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Am I in over my head?

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eurokid:
I've had a idea kicking around in my head for some time now. I would like to design a smaller more capable, or more powerful if you will, frequency valve controller for a project car that I've been working on. In my opinion this is a pretty simple device, it uses very little input from a few sensors to control what is basically a single fuel injector via duty cycle. What I wana do is basically build a more modern version with the addition of a map sensor and a pot to dial in the correct duty cycle under boost. Because this car will be turbo charged I need a better way of making adjustments to the fuel system so the thing won't blow up. This is the main motivation behind this project. Here is a photo of the original FV controller module.

It's a single sided board, the small 14 pin IC is a LM2902N low power OP AMP, and the rest of the components are all through hole resistors, a few diodes, capacitors, and a voltage regulator. The longer black device is some kind of proprietary Bosch IC which I haven't been able to find squat on. In a nut shell this controller uses the voltage signal from the O2 sensor (0-1V) and translates that into the duty cycle that drives the frequency valve. This is a closed loop system when the engine reaches operating temp. the O2 sensor voltage and FV duty cycle are constantly changing to keep the AFR in check. That's all this controller does. It has a WOT switch for full throttle enrichment wich switches the system to a fixed duty cycle of about 70%. I have actually seen a unit similar to the one I wana build, it was for converting european market VW's (water cooled) to meet US emissions standards. Heres the link http://www.dc-johnson.com/default.htm. I'm wondering if I could just integrate a arduino or some other programmable IC into my design to handle the minimal processing that will be needed to make this work? I'm confident I can do this, I just need to start prototyping to see what is going to work or not work. I know there are a lot of smart people on this forum who could probably do this in they're sleep. That being said, any advice would be greatly appreciated!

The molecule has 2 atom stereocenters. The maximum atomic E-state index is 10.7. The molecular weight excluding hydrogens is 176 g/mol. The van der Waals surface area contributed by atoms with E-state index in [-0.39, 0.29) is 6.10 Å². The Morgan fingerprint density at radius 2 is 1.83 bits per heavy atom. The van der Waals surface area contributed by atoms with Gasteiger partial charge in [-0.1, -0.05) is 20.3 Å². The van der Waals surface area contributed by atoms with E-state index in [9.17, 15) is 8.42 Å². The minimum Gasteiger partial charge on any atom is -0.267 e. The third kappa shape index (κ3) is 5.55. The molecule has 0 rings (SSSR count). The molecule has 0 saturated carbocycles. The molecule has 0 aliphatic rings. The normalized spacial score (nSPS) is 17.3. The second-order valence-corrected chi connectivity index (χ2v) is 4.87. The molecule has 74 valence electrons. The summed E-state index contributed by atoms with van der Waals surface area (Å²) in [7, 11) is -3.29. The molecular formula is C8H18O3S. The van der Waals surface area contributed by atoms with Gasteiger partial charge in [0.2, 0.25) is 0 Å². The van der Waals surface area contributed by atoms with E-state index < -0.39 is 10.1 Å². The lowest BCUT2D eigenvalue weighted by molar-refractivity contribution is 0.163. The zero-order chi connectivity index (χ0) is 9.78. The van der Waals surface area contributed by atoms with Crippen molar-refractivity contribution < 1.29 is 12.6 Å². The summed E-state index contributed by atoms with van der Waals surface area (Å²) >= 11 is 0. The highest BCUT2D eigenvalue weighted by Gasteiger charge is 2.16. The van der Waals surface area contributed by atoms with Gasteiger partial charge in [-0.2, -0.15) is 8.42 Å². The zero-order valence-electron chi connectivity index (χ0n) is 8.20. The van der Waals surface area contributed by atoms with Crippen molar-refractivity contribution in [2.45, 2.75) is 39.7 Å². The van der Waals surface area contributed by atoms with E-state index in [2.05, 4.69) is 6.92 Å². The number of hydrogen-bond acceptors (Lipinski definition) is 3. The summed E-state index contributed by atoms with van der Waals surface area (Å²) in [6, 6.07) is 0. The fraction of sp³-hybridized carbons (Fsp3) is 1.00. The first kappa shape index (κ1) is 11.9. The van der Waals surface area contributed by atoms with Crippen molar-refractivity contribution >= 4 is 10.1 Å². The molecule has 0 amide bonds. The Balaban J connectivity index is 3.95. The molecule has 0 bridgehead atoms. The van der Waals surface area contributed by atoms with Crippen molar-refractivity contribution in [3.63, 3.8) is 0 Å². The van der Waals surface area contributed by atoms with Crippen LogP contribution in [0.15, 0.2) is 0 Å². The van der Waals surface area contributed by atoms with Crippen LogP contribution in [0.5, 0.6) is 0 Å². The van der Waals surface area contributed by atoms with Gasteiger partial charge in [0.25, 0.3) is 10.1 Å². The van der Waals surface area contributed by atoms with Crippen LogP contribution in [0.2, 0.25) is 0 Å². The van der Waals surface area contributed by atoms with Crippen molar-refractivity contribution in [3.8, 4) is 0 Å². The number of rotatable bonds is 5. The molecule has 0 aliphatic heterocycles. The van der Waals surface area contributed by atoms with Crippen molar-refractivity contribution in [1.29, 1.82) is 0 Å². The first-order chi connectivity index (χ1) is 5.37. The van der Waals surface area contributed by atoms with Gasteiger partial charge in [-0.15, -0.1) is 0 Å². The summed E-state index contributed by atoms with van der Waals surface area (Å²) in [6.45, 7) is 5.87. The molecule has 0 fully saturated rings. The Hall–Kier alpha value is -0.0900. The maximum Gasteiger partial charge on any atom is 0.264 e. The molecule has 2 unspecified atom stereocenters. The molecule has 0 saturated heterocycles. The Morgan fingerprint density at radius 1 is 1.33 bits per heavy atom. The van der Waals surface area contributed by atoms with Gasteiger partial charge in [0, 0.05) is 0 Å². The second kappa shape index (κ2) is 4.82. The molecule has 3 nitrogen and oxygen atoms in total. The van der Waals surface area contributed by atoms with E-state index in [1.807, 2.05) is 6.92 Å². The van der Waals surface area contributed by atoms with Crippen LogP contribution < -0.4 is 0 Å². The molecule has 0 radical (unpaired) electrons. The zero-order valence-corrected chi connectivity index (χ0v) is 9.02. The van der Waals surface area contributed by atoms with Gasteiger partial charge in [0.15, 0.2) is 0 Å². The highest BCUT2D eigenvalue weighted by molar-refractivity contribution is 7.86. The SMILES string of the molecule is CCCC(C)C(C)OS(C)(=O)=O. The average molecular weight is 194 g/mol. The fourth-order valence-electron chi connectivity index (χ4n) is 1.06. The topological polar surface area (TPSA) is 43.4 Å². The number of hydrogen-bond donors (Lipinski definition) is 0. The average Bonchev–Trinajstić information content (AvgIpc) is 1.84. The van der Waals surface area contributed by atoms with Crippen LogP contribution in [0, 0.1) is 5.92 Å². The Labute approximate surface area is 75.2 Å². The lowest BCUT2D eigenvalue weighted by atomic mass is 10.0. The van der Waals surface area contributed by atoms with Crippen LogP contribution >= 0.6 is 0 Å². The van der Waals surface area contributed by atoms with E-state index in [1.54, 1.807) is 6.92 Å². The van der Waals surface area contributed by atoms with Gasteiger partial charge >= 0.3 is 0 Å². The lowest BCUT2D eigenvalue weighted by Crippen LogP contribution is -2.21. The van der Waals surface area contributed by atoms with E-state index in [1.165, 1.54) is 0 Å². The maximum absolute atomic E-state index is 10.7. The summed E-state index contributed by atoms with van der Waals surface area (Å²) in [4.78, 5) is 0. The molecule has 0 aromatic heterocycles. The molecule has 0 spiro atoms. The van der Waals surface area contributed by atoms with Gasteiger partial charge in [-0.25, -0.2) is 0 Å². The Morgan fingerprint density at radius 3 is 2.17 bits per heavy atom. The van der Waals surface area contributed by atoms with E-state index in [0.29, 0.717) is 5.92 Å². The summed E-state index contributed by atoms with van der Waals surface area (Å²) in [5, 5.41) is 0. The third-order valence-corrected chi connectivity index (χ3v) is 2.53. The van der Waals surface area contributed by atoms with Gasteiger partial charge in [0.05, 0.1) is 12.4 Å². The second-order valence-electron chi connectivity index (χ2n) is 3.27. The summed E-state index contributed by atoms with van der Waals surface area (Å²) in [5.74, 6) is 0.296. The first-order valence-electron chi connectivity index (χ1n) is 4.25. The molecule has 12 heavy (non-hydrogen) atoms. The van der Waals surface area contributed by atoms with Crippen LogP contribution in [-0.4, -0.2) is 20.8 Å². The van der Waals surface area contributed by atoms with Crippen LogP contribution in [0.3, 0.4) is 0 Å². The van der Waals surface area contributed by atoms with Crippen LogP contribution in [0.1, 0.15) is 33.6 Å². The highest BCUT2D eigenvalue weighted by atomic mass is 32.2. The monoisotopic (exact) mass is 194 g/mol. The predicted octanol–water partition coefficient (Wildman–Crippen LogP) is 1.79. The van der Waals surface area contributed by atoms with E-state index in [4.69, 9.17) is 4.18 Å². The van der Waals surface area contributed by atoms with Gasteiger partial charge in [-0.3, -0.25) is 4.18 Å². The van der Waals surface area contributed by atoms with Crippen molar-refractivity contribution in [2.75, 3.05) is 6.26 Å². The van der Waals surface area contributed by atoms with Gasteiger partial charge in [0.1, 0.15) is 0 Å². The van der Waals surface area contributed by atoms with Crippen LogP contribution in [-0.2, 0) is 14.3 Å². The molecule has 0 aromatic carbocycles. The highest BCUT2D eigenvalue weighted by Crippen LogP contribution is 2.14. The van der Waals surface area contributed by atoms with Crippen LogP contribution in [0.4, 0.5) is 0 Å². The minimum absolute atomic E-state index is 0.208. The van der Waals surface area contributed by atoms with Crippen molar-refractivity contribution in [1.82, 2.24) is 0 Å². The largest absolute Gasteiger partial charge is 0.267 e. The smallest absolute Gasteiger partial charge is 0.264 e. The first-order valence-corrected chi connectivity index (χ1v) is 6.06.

DJPhil:
I remember there being a few diy engine control projects out there back when I was tinkering heavy with cars. They're for the most part straightforward, but things can get complicated with a turbo. If something goes wrong you might not have time to swear before blowing a hole in a piston with a lean mix. Aside from the usual safety and legal concerns when tinkering with a car, turbo instant death syndrome would be my biggest worry. The use of pretty much any microcontroller capable of keeping up with the math should be fine. Don't forget to take the harsh environment in a car into account in your design.

eurokid:
So something in like the 8bit range? I don't even think the IC in this controller is more than a few bits? it's hard to say. I plan on running a wideband so I'm not too concerned with going lean. My main concern at this point is getting this project up and running. You have any micro controller suggestions? I've also considered doing like a secondary stand alone system with a second FV and controller that uses a GM 3 bar map sensor for a boost reference. Basically I need to integrate a GM map sensor, stock VW frequency valve, and some way of adjusting the duty cycle for tuning purposes to make this work. Duty cycle needs to increase as boost increases on like a 5:1 level, and be adjustable of course.

Mechatrommer:
Phil, can you point me to a good diy engine controller site? i also have similar thought as OP. this thread can be a good reference for me. for now the safety i can think of is start with very little fuel injection and move bit by bit higher if stable, if something wrong, failed mcu etc, then cut the fuel out coz, its the fuel that blown things apart. and start with smaller engine first, generally, as the other forum suggested to me. and dont forget a dyno, i think its a prequisite for a "proper" engine performance tuning, my 2cnts.

eurokid:
Yes a dyno is good for checking HP and torque but for safety and tuning purposes a wideband AFR gauge is all you need. That way you can see if your going lean and take the appropriate actions.

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